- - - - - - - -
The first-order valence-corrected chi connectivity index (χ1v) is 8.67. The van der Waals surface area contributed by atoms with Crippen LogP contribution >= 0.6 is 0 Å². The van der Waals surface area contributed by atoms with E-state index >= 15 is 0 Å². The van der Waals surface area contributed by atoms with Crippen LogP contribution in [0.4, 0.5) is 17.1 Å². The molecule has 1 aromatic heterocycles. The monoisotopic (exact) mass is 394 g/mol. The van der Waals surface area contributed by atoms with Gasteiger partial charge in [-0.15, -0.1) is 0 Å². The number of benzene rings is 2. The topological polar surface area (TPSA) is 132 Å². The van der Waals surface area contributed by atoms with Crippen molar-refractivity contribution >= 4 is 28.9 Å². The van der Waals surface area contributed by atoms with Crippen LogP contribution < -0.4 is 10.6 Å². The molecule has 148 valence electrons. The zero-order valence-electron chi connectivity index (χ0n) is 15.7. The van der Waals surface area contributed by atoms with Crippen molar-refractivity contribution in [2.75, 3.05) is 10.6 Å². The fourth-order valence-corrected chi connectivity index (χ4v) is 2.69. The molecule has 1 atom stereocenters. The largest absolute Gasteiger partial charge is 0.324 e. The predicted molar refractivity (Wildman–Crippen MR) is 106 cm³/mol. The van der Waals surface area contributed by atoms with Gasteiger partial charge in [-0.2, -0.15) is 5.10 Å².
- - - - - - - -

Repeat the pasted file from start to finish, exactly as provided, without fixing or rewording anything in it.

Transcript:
The first-order valence-corrected chi connectivity index (χ1v) is 8.67. The van der Waals surface area contributed by atoms with Crippen LogP contribution >= 0.6 is 0 Å². The van der Waals surface area contributed by atoms with E-state index >= 15 is 0 Å². The van der Waals surface area contributed by atoms with Crippen LogP contribution in [0.4, 0.5) is 17.1 Å². The molecule has 1 aromatic heterocycles. The monoisotopic (exact) mass is 394 g/mol. The van der Waals surface area contributed by atoms with Gasteiger partial charge in [-0.15, -0.1) is 0 Å². The number of benzene rings is 2. The topological polar surface area (TPSA) is 132 Å². The van der Waals surface area contributed by atoms with Crippen molar-refractivity contribution >= 4 is 28.9 Å². The van der Waals surface area contributed by atoms with Crippen LogP contribution < -0.4 is 10.6 Å². The molecule has 148 valence electrons. The zero-order valence-electron chi connectivity index (χ0n) is 15.7. The van der Waals surface area contributed by atoms with Crippen molar-refractivity contribution in [2.75, 3.05) is 10.6 Å². The fourth-order valence-corrected chi connectivity index (χ4v) is 2.69. The molecule has 1 atom stereocenters. The largest absolute Gasteiger partial charge is 0.324 e. The predicted molar refractivity (Wildman–Crippen MR) is 106 cm³/mol. The van der Waals surface area contributed by atoms with Gasteiger partial charge in [-0.2, -0.15) is 5.10 Å².